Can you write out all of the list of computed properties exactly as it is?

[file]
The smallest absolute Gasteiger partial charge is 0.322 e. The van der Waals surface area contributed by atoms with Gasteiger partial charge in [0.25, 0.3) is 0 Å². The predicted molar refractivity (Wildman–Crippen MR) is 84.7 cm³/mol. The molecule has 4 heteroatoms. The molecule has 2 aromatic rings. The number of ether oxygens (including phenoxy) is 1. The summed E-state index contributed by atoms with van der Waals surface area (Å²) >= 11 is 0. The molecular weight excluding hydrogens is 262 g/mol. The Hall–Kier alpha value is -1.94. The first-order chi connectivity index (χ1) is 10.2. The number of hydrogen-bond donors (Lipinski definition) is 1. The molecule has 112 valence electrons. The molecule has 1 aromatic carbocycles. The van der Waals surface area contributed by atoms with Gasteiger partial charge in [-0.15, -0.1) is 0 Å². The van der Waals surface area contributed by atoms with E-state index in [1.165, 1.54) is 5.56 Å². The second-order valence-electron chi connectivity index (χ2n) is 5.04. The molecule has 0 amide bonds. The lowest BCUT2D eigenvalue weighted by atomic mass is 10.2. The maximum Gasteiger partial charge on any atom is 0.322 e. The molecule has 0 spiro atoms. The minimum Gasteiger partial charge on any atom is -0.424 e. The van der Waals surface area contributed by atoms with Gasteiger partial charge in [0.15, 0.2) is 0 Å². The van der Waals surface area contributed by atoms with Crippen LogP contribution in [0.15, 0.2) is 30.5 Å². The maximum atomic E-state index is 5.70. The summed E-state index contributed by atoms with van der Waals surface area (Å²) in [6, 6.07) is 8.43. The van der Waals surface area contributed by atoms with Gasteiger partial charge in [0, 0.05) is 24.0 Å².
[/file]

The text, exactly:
The smallest absolute Gasteiger partial charge is 0.322 e. The van der Waals surface area contributed by atoms with Gasteiger partial charge in [0.25, 0.3) is 0 Å². The predicted molar refractivity (Wildman–Crippen MR) is 84.7 cm³/mol. The molecule has 4 heteroatoms. The molecule has 2 aromatic rings. The number of ether oxygens (including phenoxy) is 1. The summed E-state index contributed by atoms with van der Waals surface area (Å²) >= 11 is 0. The molecular weight excluding hydrogens is 262 g/mol. The Hall–Kier alpha value is -1.94. The first-order chi connectivity index (χ1) is 10.2. The number of hydrogen-bond donors (Lipinski definition) is 1. The molecule has 112 valence electrons. The molecule has 1 aromatic carbocycles. The van der Waals surface area contributed by atoms with Gasteiger partial charge in [-0.15, -0.1) is 0 Å². The van der Waals surface area contributed by atoms with E-state index in [1.165, 1.54) is 5.56 Å². The second-order valence-electron chi connectivity index (χ2n) is 5.04. The molecule has 0 amide bonds. The lowest BCUT2D eigenvalue weighted by atomic mass is 10.2. The maximum Gasteiger partial charge on any atom is 0.322 e. The molecule has 0 spiro atoms. The minimum Gasteiger partial charge on any atom is -0.424 e. The van der Waals surface area contributed by atoms with Gasteiger partial charge in [0.15, 0.2) is 0 Å². The van der Waals surface area contributed by atoms with Crippen LogP contribution in [0.15, 0.2) is 30.5 Å². The maximum atomic E-state index is 5.70. The summed E-state index contributed by atoms with van der Waals surface area (Å²) in [6, 6.07) is 8.43. The van der Waals surface area contributed by atoms with Gasteiger partial charge in [0, 0.05) is 24.0 Å².